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Goldman Environmental Prizes Awarded on Earth Day


For 30 years a wealthy San Francisco environmentalist has been awarding cash prizes to outstanding conservationists around the world for their achievements in preserving the planet. Eight winners of the prestigious Goldman Environmental Prize were honored in San Francisco Monday at a news conference coinciding with the celebration of Earth Day.

Richard Goldman, who, with his late wife Rhoda, founded the annual prize, praised this year's winners as "heroes of the environment, visionary leaders who have displayed the courage to fight for the health of Planet Earth."

Five of the winners received $125,000 a piece. Three others won as a group and shared the prize. They are leaders of the Gwich'in tribe of northwestern Canada and northeastern Alaska who fought successfully, it turns out, against the Bush administration's proposal to drill for oil in what is known as the Arctic National Wildlife Refuge. Jonathan Solomon, Sarah James and Norma Kassi have devoted years campaigning against degradation of the arctic, arguing that the proposed drilling would not only despoil the pristine ecosystem but also devastate the Porcupine Caribou herds essential to their tribal culture for thousands of years.

The U.S. Senate only last week voted decisively against the proposal after a long battle, but Ms. Kassi, while pleased with the vote, thinks it's not over yet.

"Well, certainly it's a major hurdle that we have gone through and I think the American public has spoken through the Senate of the United States saying that this is a very sacred place in the world and for North America, and that we must protect it. However, the powers-that-be in the administration right now, and the major oil companies who basically work very closely with that administration, are going to continue to push for development in that area and as well as the Alaskan legislators."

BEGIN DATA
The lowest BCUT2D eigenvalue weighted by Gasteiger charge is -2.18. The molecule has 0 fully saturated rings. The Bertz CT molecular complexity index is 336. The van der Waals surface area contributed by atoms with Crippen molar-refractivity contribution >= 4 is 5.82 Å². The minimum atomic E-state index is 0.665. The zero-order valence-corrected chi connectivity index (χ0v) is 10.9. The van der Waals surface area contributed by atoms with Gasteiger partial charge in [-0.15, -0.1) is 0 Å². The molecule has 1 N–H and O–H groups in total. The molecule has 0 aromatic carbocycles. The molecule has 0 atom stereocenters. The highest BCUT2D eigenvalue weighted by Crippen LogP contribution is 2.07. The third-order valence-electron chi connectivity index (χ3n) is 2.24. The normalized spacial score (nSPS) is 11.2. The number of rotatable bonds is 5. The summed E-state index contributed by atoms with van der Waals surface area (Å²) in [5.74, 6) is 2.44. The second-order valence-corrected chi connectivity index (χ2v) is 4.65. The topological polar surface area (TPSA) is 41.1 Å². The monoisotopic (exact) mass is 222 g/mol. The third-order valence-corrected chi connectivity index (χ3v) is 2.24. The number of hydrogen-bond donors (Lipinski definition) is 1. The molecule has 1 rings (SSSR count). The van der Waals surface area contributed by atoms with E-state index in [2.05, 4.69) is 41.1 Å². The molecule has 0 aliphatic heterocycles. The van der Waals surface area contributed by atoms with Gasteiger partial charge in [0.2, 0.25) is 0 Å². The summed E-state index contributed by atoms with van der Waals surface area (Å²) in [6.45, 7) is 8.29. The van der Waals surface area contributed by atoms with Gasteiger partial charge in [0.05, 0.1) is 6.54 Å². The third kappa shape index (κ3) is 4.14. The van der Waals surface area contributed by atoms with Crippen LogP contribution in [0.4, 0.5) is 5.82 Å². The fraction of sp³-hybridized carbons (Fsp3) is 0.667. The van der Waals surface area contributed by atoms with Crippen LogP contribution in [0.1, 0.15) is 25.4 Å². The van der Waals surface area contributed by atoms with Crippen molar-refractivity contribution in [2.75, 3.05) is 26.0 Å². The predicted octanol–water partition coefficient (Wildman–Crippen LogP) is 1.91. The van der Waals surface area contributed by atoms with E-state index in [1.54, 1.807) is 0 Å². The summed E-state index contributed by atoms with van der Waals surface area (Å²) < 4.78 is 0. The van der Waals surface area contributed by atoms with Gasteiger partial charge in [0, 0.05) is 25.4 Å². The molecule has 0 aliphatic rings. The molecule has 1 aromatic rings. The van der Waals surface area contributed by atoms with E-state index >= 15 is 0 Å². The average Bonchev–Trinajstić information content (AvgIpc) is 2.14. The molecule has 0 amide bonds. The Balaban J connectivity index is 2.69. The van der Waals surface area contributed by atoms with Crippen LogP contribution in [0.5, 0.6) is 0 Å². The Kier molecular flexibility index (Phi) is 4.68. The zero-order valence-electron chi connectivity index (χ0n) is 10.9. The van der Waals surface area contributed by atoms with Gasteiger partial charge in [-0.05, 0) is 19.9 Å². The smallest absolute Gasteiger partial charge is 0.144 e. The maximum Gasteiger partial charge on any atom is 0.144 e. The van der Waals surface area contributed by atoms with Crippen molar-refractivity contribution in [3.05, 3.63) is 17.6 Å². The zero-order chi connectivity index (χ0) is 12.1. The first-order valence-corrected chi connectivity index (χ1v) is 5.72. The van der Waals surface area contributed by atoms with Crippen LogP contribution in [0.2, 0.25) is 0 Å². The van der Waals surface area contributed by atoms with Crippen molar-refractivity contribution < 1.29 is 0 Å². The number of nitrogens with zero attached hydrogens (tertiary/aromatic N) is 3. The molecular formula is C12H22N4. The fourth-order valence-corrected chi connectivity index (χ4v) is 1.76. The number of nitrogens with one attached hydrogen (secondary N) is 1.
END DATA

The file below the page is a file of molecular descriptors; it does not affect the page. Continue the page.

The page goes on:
Another prize winner was a Muslim woman, Fatima Jibrell. Born in Somalia, she returned home in 1990 after a university education in the United States and, despite the disruption of civil war, established an environmental activist group called Horn Relief, which was credited with saving much of the northeastern region from massive logging and achieving a ban on the wholesale exportation of charcoal to the Persian Gulf States.

Other winners included Pisit Charnsnoh of Thailand, an ecologist who works with the fishing industry to protect and restore his country's coastal ecosystem devastated by industrial fishing and increased logging. Jadwiga Lopata of Poland also won the prize; she is a conservationist who devised an educational program called eco-tourism, in efforts to preserve Poland's traditional family farms as a way to preserve the diminishing open space.

Another winner is Jean La Rose, an indigenous Arawak woman from Guyana, who despite harassment used legal pressure to slow down destructive mining practices that have devastated Guyana's rainforests and threatened native lands. Alexis Massol-Gonzales of Puerto Rico, who inspired the creation of community-managed forest preserves in what had been a mining zone, was the final winner.

Since 1990, there have been 87 winners from 55 countries, many of them honored for exposing themselves to personal risk to safeguard the environment.

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